The issue of what are the specific types of knowledge needed for teaching has occupied educators, psychologists, philosophers and subject matter specialists for centuries (e.g., Ball & Bass, 2000; Cooney & Wiegel, 2003; Even, 1999; Futrell, 1986; Green, 1971; Jawarski & Gellert, 2003; Ma, 1999). When teaching mathematics is concerned one specific type of knowledge is that of the didactics of mathematics. In this paper, we describe the evolution of the Middle School Mathematics and Physics Prospective Teacher Education Program (MSMPTE) in Sun[1]Teachers College (in short, Sun) in Israel. This program initially included only subject matter and a general didactic component, and gradually came to encompass a substantial didactics of mathematics component. To place these developments in a proper context, we begin with a brief overview of teacher education policies in Israel. We then describe the general structure of the MSMPTE at Sun, focusing on the didactics of mathematics component.

The paper illustrates how, within the framework of given national guidelines, the MSMPTE was developed and revised. The paper also shows how the program heads, each inspired by different educational visions, could steer the program in different directions.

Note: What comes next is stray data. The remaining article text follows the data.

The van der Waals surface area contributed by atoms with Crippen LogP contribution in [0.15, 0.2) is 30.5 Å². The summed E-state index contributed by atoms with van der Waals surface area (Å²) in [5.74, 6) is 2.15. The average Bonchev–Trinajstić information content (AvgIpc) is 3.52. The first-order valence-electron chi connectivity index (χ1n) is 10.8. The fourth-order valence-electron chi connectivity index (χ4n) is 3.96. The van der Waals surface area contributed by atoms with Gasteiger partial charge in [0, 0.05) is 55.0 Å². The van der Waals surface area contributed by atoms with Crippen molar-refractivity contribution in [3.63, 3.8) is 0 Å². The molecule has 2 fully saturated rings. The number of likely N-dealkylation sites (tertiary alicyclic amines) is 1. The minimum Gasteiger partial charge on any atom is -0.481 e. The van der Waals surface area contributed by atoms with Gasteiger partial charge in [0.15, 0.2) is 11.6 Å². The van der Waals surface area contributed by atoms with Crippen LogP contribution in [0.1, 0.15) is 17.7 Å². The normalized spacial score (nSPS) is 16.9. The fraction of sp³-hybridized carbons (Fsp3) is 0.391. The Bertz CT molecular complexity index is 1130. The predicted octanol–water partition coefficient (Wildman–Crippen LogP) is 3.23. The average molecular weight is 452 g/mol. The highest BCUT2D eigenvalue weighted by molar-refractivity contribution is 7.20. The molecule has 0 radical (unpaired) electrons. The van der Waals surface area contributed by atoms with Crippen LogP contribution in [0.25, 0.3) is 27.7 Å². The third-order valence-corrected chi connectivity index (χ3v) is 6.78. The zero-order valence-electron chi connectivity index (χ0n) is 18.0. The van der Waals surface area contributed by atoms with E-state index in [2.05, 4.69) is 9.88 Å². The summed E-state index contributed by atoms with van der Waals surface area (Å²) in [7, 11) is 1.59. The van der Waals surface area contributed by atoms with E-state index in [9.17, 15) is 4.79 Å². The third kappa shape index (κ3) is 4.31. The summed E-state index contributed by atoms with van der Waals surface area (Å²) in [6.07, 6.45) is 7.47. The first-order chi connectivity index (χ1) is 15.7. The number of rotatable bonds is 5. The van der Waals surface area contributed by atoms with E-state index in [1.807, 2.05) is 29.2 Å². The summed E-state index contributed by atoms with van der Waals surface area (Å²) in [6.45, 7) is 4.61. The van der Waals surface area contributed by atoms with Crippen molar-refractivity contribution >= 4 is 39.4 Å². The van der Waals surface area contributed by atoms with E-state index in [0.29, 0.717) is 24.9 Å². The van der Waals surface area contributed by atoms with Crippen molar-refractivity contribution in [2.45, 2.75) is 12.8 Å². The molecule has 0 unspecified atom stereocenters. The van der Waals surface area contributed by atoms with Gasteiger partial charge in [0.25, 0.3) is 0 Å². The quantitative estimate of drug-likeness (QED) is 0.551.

**Teacher Education in Israel**

Two types of teacher education programs were initially formulated in Israel: For teaching all school subjects in elementary schools (grades 1-8) and for teaching each specific school subject in secondary schools (grades 9-12). All teacher-education programs enjoyed a high degree of autonomy and developed their own individual two-year curricula. In 1968, Israeli parliament decided that elementary schools would consist of grades 1-6, and the secondary schools of grades 7-12. The secondary schools were further split in two: middle schools (grades 7-9) and high schools (grades 10-12). It was hoped that by including grades 7 and 8 in the secondary schools, pupils would study the prescribed subjects with specialized teachers and their achievements would improve.